Flawless equitation?
 
 

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Flawless equitation?

This is a discussion on Flawless equitation? within the Hunters and Hunter Seat Equitation forums, part of the English Riding category
  • English equitation what leg do you post to
  • Flawless riding english

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    12-16-2012, 09:16 PM
  #1
Foal
Flawless equitation?

This is a question involving diagonals. I know my diagonals but I want to succeed this show year in eq, and I can't figure out how to pick up the correct diagonal right away. Like straight from the transition. I don't want to have to look down in the middle of my patterns anymore. Does anyone know the trick like every 3rd stride is the left diagonal I forget what my worlds trainer taught me.
     
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    12-16-2012, 10:10 PM
  #2
Foal
This took me a while to understand, but I picked it up on my own.
Left Diagonal- Every ODD numbered stride
Right Diagonal- Every EVEN numbered stride

Example: if you were to picked up the right diagonal, sit down on stride and post the second

Hope this helps!!
     
    12-17-2012, 08:42 AM
  #3
Foal
Quote:
Originally Posted by ilovemypepp    
This took me a while to understand, but I picked it up on my own.
Left Diagonal- Every ODD numbered stride
Right Diagonal- Every EVEN numbered stride

Example: if you were to picked up the right diagonal, sit down on stride and post the second

Hope this helps!!
Thank you so much! This sounds perfect!
     
    12-24-2012, 11:37 PM
  #4
Started
Wait, I don't understand. Would love to know more :)
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    12-25-2012, 12:11 AM
  #5
Yearling
Diagonal = lead?
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    12-25-2012, 12:22 AM
  #6
Trained
The diagonal is the leg you post to while trotting in English. You "rise and fall with the leg on the wall" - when the leg against the tail is forward, you should be up. If you are following that leg then you are on the correct diagonal. If you're not then you are on the wrong diagonal.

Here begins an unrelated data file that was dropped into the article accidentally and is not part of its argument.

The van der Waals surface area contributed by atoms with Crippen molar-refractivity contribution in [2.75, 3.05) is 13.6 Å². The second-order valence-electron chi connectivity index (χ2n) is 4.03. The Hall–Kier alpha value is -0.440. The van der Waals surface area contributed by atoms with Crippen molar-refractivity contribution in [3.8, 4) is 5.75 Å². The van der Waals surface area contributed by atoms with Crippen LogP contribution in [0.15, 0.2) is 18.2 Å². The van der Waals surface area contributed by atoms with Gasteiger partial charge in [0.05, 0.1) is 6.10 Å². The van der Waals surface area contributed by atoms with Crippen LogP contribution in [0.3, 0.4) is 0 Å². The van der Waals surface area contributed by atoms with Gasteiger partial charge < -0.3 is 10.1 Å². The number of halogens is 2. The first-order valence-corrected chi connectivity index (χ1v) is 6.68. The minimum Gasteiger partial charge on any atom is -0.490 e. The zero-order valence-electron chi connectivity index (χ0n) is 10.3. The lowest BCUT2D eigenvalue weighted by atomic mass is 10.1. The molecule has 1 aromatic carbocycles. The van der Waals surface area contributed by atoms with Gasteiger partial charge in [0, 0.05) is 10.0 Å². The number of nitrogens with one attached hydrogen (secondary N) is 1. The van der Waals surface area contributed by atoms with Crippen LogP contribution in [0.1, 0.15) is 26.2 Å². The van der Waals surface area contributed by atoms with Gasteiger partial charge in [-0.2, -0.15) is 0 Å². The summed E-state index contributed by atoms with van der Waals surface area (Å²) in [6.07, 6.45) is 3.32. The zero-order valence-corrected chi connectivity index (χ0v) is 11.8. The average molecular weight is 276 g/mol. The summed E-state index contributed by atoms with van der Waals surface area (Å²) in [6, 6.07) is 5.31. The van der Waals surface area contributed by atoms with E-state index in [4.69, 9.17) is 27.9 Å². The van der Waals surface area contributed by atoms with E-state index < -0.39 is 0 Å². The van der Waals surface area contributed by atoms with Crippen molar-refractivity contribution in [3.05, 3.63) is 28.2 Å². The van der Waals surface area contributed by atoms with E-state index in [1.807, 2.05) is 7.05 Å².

Now if there's no wall (like if you're on the trail) you pick a leg and go with it. If you're going for extended periods you want to swap. I usually hear diagonals referred to left diagonal and right diagonal in cases like that.

The counting method only works if you know which leg you're starting the count on. If you start counting when the right leg is forward the those numbers are backwards.

To swap diagonals, you stay down for 2 beats then resume the normal up-down.

You have to develop the feel for it. You will learn how to feel when your horses shoulders are moving and this when to post.
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    12-28-2012, 05:16 AM
  #7
Yearling
I tech my riders to think inside and outside - If you are in an arena then the outside is against the fence line/wall and the inside is towards the middle. The ride always sits as the outside shoulder comes back.

In a competition you will always have the ring ropes there to define the 'outside' try to use just your eyes to see if you ar correct.

Also work on developing the feel for a diagonal - start all your trots sitting and then rise - feel which hind leg pushed you up. Check and then try again.
     
    01-28-2013, 03:17 PM
  #8
Weanling
Agree with tnavas, and for me, it helps to feel where MY hip tends to move with the correct diagonal. So for instance I feel my hips move out and forward when the outside shoulder/foreleg is moving forward. At least, it feels that way to me.
     
    01-28-2013, 03:25 PM
  #9
Trained
Diagonals were the hardest thing for me to pick up when I was riding english. My trainer still has me using them on my barrel horses although most barrel racers won't think about it.

For me it was just constant repetition. Having my trainer on the ground telling me before I looked down until I could feel the difference.
     
    01-31-2013, 06:07 PM
  #10
Weanling
Always sit the first few steps of the trot. It is all learning to feel it rather than looking for it, just like your leads at the canter. Practice sitting and feeling for the movement. It just takes practice. It took me forever to feel my diagonals but now its second nature. I don't have to look anymore. At shows I will glance down to double check...because nothing is more embarrassing than loosing the flat portion of your medal because you picked up the wrong diagonal.
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